A new generation of young, highly motivated and mostly well-educated men and women is ready to take over leadership of their family businesses, according to Deloitte’s latest report conducted across the Europe, Middle East and Africa region entitled “Next-generation family businesses Evolution, keeping family values alive.” They are resolute and ready to face the challenges ahead in order to maintain the family character of the business and keep the family values alive. They want to grow the company in a rapidly changing economic and business environment, and to retain independence of ownership, though 40% of respondents do not rule out the possibility of external investors.

The new Deloitte survey was conducted across the Europe, Middle East and Africa region and its findings are not region specific. “This is extremely refreshing; it suggests that we are aligned across the world and that the next generation will have their international counterparts to work with and build the future.” explains Walid Chiniara, partner and Deloitte Private Leader in the Middle East.

According to the report, the next generation family business leaders intend to make changes when they take over. 80 percent say that their leadership style will be different compared to the previous generation, 56 percent will change the family company’s strategy, 56 percent will change corporate governance structures, and 51 percent intend to take more risks than their predecessors did, but in a more controlled way.

“In this light, it is a positive sign that a healthy 32 percent of next generation leaders confirm having been groomed to take on leadership roles since their early childhood years. However, it remains that 64 percent still do not have a written succession plan in place,” commented Chiniara. “That being said, it must be noted that the number of family businesses that have written succession plans in place has increased dramatically (16 percent) from a decade ago.”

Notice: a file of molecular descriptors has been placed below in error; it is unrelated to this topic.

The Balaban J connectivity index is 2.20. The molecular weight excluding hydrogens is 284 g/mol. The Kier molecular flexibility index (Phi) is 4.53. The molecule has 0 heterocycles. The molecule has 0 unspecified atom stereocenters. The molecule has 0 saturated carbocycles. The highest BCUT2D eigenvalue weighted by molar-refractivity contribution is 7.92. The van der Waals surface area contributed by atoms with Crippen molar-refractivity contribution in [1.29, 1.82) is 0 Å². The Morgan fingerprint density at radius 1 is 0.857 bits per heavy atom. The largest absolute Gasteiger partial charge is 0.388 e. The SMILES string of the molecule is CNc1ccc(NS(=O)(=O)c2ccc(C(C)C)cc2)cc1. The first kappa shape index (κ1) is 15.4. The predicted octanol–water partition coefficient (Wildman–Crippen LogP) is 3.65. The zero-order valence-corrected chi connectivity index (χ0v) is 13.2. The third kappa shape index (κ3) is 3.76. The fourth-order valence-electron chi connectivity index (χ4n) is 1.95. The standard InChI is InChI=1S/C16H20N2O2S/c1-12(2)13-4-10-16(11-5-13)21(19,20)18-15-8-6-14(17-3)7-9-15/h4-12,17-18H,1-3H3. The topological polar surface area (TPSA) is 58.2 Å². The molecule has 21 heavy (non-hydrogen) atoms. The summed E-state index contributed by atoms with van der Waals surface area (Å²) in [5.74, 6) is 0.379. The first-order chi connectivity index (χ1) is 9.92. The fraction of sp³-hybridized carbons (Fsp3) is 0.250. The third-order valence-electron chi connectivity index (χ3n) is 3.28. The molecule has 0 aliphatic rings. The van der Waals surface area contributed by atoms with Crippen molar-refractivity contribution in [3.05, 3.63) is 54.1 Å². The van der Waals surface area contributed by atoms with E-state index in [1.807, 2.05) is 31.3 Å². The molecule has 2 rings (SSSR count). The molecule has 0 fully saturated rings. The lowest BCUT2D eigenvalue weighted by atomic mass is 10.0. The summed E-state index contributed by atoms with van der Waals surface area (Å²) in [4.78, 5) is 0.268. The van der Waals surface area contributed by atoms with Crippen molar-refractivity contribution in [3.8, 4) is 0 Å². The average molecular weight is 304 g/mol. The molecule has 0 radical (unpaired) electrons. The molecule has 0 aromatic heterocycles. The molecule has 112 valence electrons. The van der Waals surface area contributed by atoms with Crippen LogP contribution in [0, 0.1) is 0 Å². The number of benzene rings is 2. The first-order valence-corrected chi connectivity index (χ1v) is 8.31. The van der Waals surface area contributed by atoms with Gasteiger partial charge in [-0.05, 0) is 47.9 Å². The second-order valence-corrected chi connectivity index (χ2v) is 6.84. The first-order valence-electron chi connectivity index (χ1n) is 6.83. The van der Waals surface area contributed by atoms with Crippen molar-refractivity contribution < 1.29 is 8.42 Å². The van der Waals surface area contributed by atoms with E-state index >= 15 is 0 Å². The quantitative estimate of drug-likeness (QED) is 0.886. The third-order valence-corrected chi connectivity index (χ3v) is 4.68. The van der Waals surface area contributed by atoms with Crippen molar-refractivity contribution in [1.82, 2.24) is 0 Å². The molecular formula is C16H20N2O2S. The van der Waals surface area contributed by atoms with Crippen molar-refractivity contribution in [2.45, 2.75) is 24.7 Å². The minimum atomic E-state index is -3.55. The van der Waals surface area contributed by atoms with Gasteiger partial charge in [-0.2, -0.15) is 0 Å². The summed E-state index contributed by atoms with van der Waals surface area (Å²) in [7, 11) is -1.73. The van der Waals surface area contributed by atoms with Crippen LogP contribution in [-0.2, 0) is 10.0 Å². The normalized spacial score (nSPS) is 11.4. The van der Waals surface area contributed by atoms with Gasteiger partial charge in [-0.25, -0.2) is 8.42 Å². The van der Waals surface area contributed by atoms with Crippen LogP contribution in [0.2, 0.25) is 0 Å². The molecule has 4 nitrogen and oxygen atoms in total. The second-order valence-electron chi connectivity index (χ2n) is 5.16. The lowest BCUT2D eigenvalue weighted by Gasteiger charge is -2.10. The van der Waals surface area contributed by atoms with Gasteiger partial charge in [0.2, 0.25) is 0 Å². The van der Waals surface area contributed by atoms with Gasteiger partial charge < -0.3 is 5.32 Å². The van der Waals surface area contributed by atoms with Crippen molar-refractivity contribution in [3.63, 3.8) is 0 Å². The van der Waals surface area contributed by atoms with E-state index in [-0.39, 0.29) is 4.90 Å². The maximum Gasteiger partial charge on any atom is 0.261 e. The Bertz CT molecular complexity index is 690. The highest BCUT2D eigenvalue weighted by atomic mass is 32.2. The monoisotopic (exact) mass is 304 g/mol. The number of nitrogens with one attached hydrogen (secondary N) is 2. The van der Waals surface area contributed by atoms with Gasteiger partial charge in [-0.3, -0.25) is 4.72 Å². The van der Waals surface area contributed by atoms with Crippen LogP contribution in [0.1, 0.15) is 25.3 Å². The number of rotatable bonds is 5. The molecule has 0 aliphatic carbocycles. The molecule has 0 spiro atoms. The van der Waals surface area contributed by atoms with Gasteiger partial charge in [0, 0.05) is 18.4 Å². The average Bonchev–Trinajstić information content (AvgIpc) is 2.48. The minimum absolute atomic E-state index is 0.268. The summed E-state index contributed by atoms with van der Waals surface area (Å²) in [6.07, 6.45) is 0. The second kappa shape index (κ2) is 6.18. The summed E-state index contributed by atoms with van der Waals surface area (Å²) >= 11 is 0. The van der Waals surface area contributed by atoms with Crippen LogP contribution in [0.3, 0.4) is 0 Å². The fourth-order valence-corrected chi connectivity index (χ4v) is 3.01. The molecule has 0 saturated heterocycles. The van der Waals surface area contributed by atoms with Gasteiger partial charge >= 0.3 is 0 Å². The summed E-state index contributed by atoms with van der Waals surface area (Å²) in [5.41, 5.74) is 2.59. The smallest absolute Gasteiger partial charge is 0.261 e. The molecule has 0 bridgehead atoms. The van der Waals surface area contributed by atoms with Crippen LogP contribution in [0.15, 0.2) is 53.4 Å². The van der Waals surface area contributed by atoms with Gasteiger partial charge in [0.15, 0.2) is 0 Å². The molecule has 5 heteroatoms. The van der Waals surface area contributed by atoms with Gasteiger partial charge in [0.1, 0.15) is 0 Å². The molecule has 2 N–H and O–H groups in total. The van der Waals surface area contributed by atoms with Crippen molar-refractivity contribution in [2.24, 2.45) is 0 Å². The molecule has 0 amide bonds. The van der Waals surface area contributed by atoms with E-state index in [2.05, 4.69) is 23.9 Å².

Other key findings of the report include:

  • Innovation and risk. Contrary to the common view, family businesses are not risk-averse and are willing to innovate, with innovation being a top 3 priority for 76 percent of respondents. The challenge for the next generation, however, is to convince their family members of the importance of innovation. According to the report, 61 percent of the previous generation of family members are well aware of the need for innovation, out of which only 40 percent are willing to take on the associated risk.
  • Ownership and control. Although more than 50 percent next generation leaders expect to change the governance structures within their businesses, maintaining business ownership and control within the family remains a top priority. Reasons attributed for the need to change governance arrangements include amongst others, the need to bring in knowledge and experience from non-family members suggesting an openness to invite non-family members to join the board of directors.
  • Key investment areas. The investment areas over the next five years for the next generation of family businesses include the following: Expansion, whether in geographical markets or in products and services; Innovation and research & development; and Accelerated use of new technology in the business.

“The next generation of family members are the future of our economy, and our findings show that we have good reason to be optimistic and upbeat,” concluded Chiniara.

About the NextGen Survey

The EMEA Next Generation Survey 2016 is an initiative of Deloitte. Between January and April 2016, 92 in-depth and face-to-face interviews were conducted in 19 countries in EMEA region.

To view the full report please visit the following link:

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